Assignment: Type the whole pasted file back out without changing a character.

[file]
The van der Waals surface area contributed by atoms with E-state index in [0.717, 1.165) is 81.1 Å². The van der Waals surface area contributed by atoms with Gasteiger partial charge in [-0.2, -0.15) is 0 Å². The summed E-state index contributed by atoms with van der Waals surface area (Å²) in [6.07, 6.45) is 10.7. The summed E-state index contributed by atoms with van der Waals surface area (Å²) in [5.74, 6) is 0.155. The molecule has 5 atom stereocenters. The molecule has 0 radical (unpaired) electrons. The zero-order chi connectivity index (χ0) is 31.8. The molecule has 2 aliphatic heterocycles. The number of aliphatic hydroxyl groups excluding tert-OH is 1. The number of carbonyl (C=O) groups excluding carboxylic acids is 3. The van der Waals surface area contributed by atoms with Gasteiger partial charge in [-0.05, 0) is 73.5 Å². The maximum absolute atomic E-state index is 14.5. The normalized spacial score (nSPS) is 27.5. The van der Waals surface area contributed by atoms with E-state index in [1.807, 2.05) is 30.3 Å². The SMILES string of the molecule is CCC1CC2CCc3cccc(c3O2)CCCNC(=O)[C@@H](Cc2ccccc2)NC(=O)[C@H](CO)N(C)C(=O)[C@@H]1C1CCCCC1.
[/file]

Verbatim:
The van der Waals surface area contributed by atoms with E-state index in [0.717, 1.165) is 81.1 Å². The van der Waals surface area contributed by atoms with Gasteiger partial charge in [-0.2, -0.15) is 0 Å². The summed E-state index contributed by atoms with van der Waals surface area (Å²) in [6.07, 6.45) is 10.7. The summed E-state index contributed by atoms with van der Waals surface area (Å²) in [5.74, 6) is 0.155. The molecule has 5 atom stereocenters. The molecule has 0 radical (unpaired) electrons. The zero-order chi connectivity index (χ0) is 31.8. The molecule has 2 aliphatic heterocycles. The number of aliphatic hydroxyl groups excluding tert-OH is 1. The number of carbonyl (C=O) groups excluding carboxylic acids is 3. The van der Waals surface area contributed by atoms with Gasteiger partial charge in [-0.05, 0) is 73.5 Å². The maximum absolute atomic E-state index is 14.5. The normalized spacial score (nSPS) is 27.5. The van der Waals surface area contributed by atoms with E-state index in [1.807, 2.05) is 30.3 Å². The SMILES string of the molecule is CCC1CC2CCc3cccc(c3O2)CCCNC(=O)[C@@H](Cc2ccccc2)NC(=O)[C@H](CO)N(C)C(=O)[C@@H]1C1CCCCC1.